80-Bus News

  

July-August 1984, Volume 3, Issue 4











Page 14 of 43











14

A Pascal Print Routine by P. A. Forrester

Dr. Dark has frequently extolled the virtues of Pascal as a programming language and I admit to sharing his enthusiasm; however, the programs which have been published in 80-BUS News so far have been mainly for illustrative purposes rather than to achieve anything useful. The following program is offered in the hope that it may be useful to members experimenting with BLS Pascal. The excellent editor provided with this compiler is slightly flawed by there being no simple method of printing the contents of the source buffer on a serial printer equivalent to that offered by the ZEAP U command. The recommended way is to mark the beginning and end of the buffer with control symbols and then direct the output to a user-defined print program. I think that a better solution is to use a separate program which gives a more complete control of the print process. My solution is to keep a copy of the compiled code generated by the following program at the top end of the memory and call it whenever I wish to print the source code of a new program.

The program assumes that the source code starts at 4000H and uses the pointer at 0C82H to locate the end. When called, the printer BUSY line, which is connected to bit 7 of Port 0, is checked to ensure that it is ready to receive a character. The edit buffer only uses 0DH for carriage-return (CR), so the program has to add an 0AH to produce a line feed (LF). It also counts the number of CRs transmitted and when this equals the value held in “lines.page’, a number of CRLFs is sent which is determined by the value stored in “spaces*; this gives automatic pagination. The values can be set at the start of the program or the default values of 60 and 8 used. Printing can be stopped temporarily by pressing the space-bar or aborted by ESC. As the text is transmitted, the procedure “Writewindow displays the next 32 characters in a ticker-tape fashion in the centre of the screen and gives a good indication that all is progressing well. The procedure produces a slight delay to the print rate of an Epson FX-80 run at full speed when written in Pascal. This can be overcome by using a machine-code version called as a CODE routine; the ZEAP segment shows how this works. I hope the workings of the program can be followed from the source code. A further refinement would be to provide a means of printing only part of the source buffer, either by asking for start and finish addresses, or by inserting markers into the text. However, the program then starts to become quite complex by the time you have devised a means of entering numbers in hex or a suitable means of coping with markers which stray into the negative integer region.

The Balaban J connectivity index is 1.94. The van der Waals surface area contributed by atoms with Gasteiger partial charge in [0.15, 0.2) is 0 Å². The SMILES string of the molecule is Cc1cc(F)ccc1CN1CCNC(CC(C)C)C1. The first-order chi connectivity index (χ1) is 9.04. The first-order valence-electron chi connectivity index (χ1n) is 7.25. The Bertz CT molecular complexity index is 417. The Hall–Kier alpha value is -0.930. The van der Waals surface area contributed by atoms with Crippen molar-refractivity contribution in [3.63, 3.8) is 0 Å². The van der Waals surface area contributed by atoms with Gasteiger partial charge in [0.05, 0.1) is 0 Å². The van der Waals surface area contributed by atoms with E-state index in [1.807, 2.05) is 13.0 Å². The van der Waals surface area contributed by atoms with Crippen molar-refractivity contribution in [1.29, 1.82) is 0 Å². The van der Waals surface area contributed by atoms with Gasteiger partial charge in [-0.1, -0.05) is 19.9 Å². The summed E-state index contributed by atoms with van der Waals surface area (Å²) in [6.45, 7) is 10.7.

; This code is used by the PASCAL

; program PASCALPRINT as the CODE LD HL CWSP)

; Procedure Writewindow( pointer); LD DE -2

; it pokes 20H characters to the screen ADD HL DE 3; get pointer 3; starting at the current pointer position LD E (HL) : load (HL)

; to create a moving “ticker tape” display INC HL ; into HL ; LD D (HL)

; EX DE HL

LEN EQU £20 ; length of screen window LD DE SCRN

SCRN EQU £910 ; start of screen window LD BC LEN

WSP EQU £092 3; workspace stack pointer LDIR 3; copy to

3 RET ; screen


This is an OCR’d version of the scanned page and likely contains recognition errors.











Page 14 of 43